The following list included all, or nearly all, of the teachers who followed Miss Charity, although probably not all are named in chronological order: Miss Mary Battle, Mr. J. C. Marshall, Mr. L. D. Hill, Mr. Henley, Mr. Trimble, Mr. Brents, Mr. J. G. Rollow, Miss Esma Bourne, Miss Emily Fry, Miss Emma Killebrew, Mr. Jack McMurry, Miss Lizzie Battle, Miss Lena Brawner, Miss Eula Bourne, Miss Lizzie Paine, Miss Margaret Powers, Miss Sue M. Powers, Mr. and Mrs. William L. Lawrence, Mrs. Addie 0. Cheatham, Miss Barbara Ross, Miss Elizabeth Lee Miller, Miss Mary Marshall, Miss Martha Jane Richardson, Miss Marion Ross, Mr. William Willoughby, Mr. William Bowen, Miss Sallie Chenault, Miss Bess Scott, Miss Kate Nunn, Miss Ruth Brunson, Mrs. Hunter Childs, Miss Susie McCarty, Miss Elizabeth Bellamy, Miss Sarah Rollow, Miss Pattie Marshall.
Some of these teachers served at two different periods, and at times when White Chapel was a two-teacher school, of course one of the teachers served as principal and one as assistant.
The large graduating class of 1911 took so many pupils from the school that there were not enough left to keep two teachers. It continued as a one-teacher institution for two years longer, and then Willoughby School, which at that time was nearer the center of the scholastic population of the neighborhood, was re-opened, and White Chapel was closed. White Chapel was opened again in 1926, and both schools operated during the 1926-27 school year. The following year they were consolidated at White Chapel.
Under the leadership of Mrs. Hunter Childs, the first teacher to serve after White Chapel, was re-opened in 1926. The first Conservation Day in the county was held there in 1927. There was another in 1929.
Long before a Parent-Teacher Association was organized, the patrons of White Chapel used to hold meetings when anything of importance to the school had to be decided. A School Improvement Association was organized in 1910. The patrons met several times to clean up the school grounds and set out trees before this movement died out.
The patrons of Willoughby School had formed an organization, which had been of great help to the school. This was divided into two Parent Teacher Associations when White Chapel was re-opened in 1926, and these were united when, for the second time, the two schools were consolidated. Besides helping with many improvements on building and playground, the association awarded prizes to the boys and girls making the highest general averages each year, hired a janitor to start fires in time for the rooms to be warm when children and teachers arrived on winter mornings, purchased Victrola records suitable for teaching musical appreciation, and joined the Rossview Ladies Aid in sponsoring a beautiful community tree every Christmas Eve.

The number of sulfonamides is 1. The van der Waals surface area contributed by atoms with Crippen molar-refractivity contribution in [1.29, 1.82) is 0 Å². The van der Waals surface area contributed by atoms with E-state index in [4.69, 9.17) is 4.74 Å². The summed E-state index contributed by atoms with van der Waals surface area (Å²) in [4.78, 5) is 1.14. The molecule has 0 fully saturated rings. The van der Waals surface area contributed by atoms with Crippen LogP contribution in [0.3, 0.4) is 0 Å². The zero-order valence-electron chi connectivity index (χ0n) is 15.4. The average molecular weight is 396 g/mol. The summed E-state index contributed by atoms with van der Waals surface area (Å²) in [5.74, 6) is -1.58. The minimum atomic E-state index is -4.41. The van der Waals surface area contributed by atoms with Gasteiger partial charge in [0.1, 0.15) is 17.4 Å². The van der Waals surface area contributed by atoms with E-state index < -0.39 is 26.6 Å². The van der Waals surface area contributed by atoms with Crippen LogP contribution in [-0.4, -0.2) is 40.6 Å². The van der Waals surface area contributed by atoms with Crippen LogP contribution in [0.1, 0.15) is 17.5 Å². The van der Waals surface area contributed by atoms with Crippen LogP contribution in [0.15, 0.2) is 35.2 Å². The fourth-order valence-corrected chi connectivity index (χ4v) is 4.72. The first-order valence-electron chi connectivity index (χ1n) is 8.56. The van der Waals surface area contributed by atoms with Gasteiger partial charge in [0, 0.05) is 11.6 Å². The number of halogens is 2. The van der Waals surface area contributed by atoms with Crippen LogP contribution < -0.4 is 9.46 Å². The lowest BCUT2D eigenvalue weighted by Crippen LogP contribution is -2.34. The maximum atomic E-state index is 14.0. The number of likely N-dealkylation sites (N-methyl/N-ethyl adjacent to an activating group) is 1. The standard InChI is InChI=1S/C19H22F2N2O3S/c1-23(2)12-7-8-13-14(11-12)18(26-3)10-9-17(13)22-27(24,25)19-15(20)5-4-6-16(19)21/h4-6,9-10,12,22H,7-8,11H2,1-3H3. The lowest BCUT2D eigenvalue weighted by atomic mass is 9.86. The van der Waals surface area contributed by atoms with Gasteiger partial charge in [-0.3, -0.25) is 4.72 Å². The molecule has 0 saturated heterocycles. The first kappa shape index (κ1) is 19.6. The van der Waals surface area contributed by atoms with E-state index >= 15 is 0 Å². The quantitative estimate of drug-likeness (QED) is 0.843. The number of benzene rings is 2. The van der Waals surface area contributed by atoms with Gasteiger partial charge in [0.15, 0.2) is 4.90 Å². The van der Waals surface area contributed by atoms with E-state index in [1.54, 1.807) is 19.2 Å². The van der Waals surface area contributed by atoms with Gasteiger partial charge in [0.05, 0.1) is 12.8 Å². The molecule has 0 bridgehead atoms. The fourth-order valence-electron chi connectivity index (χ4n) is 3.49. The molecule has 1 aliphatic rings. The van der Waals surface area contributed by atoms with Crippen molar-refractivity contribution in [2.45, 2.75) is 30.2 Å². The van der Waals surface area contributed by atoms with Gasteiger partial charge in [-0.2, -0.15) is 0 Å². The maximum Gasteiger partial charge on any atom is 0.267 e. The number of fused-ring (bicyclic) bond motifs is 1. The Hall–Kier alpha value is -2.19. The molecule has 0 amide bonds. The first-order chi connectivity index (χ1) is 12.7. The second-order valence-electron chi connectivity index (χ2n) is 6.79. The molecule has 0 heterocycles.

Mrs. Jack Killebrew was the first president of the association. Those following her were Mrs. Will Crouch, Mrs. Hicks Polk, Mrs. Clay Lewis, Mrs. Irvin Castleberry, Mrs. J. D. Beaumont, and Mrs. J. P. Marshall.
Several White Chapel girls joined the Four H Club while Miss Marvel Bass was County Home Demonstration Agent, and did outstanding work in cooking and sewing. Nancy Ruth Beaumont, Meta Killebrew, Edna Earle Castleberry and Emily Dee Marshall won many prizes in both county and state fairs, and all members acquired skills that led to their success as homemakers. The boys' Four H. also gave valuable training to a number of pupils.
When the histories of all the county schools were compiled by the Eighth Grades in 1930, Mrs. Nannie Beaumont, one of the children who started to White Chapel when it opened in 1851, was still living. She was of great help to Bob Beaumont, Pearl Hancock and Mabel Williams, the graduating class of that year, for she remembered the name of the first teacher and many other facts which no one else could give them. Bob Beaumont, her great-nephew, was the member of the class who interviewed her.
Others to whom they were indebted for information were Mrs. Mattie K. Jones, of Mt. Pleasant, Tennessee, Mr. A. B. Killebrew of Clarksville, Mr. and Mrs. Sterling Bellamy, Mr. and Mrs. J. P. Killebrew, and Mr. and Mrs. J. E. Rollow, all of Rossview.